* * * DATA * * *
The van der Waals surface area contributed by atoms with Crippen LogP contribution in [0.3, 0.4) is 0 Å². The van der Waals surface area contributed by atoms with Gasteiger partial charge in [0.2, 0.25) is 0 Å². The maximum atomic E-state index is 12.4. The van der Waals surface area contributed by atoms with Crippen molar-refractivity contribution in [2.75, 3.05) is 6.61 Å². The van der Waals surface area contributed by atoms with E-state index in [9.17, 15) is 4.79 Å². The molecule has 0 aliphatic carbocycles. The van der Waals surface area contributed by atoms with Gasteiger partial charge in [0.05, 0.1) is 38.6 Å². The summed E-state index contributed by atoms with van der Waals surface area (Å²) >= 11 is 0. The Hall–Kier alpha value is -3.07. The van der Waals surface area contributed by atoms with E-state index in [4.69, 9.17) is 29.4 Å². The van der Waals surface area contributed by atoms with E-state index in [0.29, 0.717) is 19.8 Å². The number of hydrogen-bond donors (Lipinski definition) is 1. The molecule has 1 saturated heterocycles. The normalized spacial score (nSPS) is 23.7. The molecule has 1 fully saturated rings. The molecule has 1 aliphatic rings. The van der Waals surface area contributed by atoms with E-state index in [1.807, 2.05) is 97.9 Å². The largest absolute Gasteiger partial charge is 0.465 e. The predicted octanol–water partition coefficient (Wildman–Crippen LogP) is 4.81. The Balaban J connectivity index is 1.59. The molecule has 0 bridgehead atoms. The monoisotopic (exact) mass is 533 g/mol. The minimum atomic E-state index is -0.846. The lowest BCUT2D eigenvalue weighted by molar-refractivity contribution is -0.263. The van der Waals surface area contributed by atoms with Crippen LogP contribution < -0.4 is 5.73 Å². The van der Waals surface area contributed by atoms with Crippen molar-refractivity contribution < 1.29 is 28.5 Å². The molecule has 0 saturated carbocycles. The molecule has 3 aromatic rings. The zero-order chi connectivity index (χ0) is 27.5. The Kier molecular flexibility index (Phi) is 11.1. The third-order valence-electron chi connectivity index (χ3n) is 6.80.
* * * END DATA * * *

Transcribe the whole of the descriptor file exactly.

The van der Waals surface area contributed by atoms with Crippen LogP contribution in [0.3, 0.4) is 0 Å². The van der Waals surface area contributed by atoms with Gasteiger partial charge in [0.2, 0.25) is 0 Å². The maximum atomic E-state index is 12.4. The van der Waals surface area contributed by atoms with Crippen molar-refractivity contribution in [2.75, 3.05) is 6.61 Å². The van der Waals surface area contributed by atoms with E-state index in [9.17, 15) is 4.79 Å². The molecule has 0 aliphatic carbocycles. The van der Waals surface area contributed by atoms with Gasteiger partial charge in [0.05, 0.1) is 38.6 Å². The summed E-state index contributed by atoms with van der Waals surface area (Å²) >= 11 is 0. The Hall–Kier alpha value is -3.07. The van der Waals surface area contributed by atoms with E-state index in [4.69, 9.17) is 29.4 Å². The van der Waals surface area contributed by atoms with E-state index in [0.29, 0.717) is 19.8 Å². The number of hydrogen-bond donors (Lipinski definition) is 1. The molecule has 1 saturated heterocycles. The normalized spacial score (nSPS) is 23.7. The molecule has 1 fully saturated rings. The molecule has 1 aliphatic rings. The van der Waals surface area contributed by atoms with E-state index in [1.807, 2.05) is 97.9 Å². The largest absolute Gasteiger partial charge is 0.465 e. The predicted octanol–water partition coefficient (Wildman–Crippen LogP) is 4.81. The Balaban J connectivity index is 1.59. The molecule has 0 bridgehead atoms. The monoisotopic (exact) mass is 533 g/mol. The minimum atomic E-state index is -0.846. The lowest BCUT2D eigenvalue weighted by molar-refractivity contribution is -0.263. The van der Waals surface area contributed by atoms with Crippen LogP contribution < -0.4 is 5.73 Å². The van der Waals surface area contributed by atoms with Crippen molar-refractivity contribution < 1.29 is 28.5 Å². The molecule has 0 saturated carbocycles. The molecule has 3 aromatic rings. The zero-order chi connectivity index (χ0) is 27.5. The Kier molecular flexibility index (Phi) is 11.1. The third-order valence-electron chi connectivity index (χ3n) is 6.80.